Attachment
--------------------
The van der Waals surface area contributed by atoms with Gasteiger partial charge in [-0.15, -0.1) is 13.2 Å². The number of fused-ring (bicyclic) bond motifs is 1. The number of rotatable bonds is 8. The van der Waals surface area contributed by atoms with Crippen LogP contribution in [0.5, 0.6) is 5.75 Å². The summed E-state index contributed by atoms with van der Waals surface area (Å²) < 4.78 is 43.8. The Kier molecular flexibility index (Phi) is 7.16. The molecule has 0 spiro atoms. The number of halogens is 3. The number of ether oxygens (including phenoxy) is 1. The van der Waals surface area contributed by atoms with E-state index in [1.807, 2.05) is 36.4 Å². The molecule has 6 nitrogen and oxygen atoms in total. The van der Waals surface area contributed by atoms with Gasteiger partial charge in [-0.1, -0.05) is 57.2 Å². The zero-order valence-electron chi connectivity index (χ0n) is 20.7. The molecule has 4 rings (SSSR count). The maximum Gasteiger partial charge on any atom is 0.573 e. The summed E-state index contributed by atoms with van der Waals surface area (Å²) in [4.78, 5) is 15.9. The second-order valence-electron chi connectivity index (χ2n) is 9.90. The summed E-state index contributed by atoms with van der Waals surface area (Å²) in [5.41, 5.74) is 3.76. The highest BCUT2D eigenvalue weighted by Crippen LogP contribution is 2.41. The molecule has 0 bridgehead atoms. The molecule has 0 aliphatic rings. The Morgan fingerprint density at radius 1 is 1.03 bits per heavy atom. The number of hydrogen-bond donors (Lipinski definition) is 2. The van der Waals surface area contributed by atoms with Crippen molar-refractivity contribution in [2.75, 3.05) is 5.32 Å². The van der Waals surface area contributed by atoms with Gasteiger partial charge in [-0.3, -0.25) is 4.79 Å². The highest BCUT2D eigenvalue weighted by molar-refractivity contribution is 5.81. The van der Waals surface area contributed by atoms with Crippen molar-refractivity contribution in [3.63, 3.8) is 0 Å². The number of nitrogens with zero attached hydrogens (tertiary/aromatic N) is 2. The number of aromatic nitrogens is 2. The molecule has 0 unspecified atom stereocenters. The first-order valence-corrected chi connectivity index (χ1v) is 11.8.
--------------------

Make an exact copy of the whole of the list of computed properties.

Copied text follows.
The van der Waals surface area contributed by atoms with Gasteiger partial charge in [-0.15, -0.1) is 13.2 Å². The number of fused-ring (bicyclic) bond motifs is 1. The number of rotatable bonds is 8. The van der Waals surface area contributed by atoms with Crippen LogP contribution in [0.5, 0.6) is 5.75 Å². The summed E-state index contributed by atoms with van der Waals surface area (Å²) < 4.78 is 43.8. The Kier molecular flexibility index (Phi) is 7.16. The molecule has 0 spiro atoms. The number of halogens is 3. The number of ether oxygens (including phenoxy) is 1. The van der Waals surface area contributed by atoms with E-state index in [1.807, 2.05) is 36.4 Å². The molecule has 6 nitrogen and oxygen atoms in total. The van der Waals surface area contributed by atoms with Gasteiger partial charge in [-0.1, -0.05) is 57.2 Å². The zero-order valence-electron chi connectivity index (χ0n) is 20.7. The molecule has 4 rings (SSSR count). The maximum Gasteiger partial charge on any atom is 0.573 e. The summed E-state index contributed by atoms with van der Waals surface area (Å²) in [4.78, 5) is 15.9. The second-order valence-electron chi connectivity index (χ2n) is 9.90. The summed E-state index contributed by atoms with van der Waals surface area (Å²) in [5.41, 5.74) is 3.76. The highest BCUT2D eigenvalue weighted by Crippen LogP contribution is 2.41. The molecule has 0 bridgehead atoms. The molecule has 0 aliphatic rings. The Morgan fingerprint density at radius 1 is 1.03 bits per heavy atom. The number of hydrogen-bond donors (Lipinski definition) is 2. The van der Waals surface area contributed by atoms with Crippen molar-refractivity contribution in [2.75, 3.05) is 5.32 Å². The van der Waals surface area contributed by atoms with Gasteiger partial charge in [-0.3, -0.25) is 4.79 Å². The highest BCUT2D eigenvalue weighted by molar-refractivity contribution is 5.81. The van der Waals surface area contributed by atoms with Crippen molar-refractivity contribution in [3.63, 3.8) is 0 Å². The number of nitrogens with zero attached hydrogens (tertiary/aromatic N) is 2. The number of aromatic nitrogens is 2. The molecule has 0 unspecified atom stereocenters. The first-order valence-corrected chi connectivity index (χ1v) is 11.8.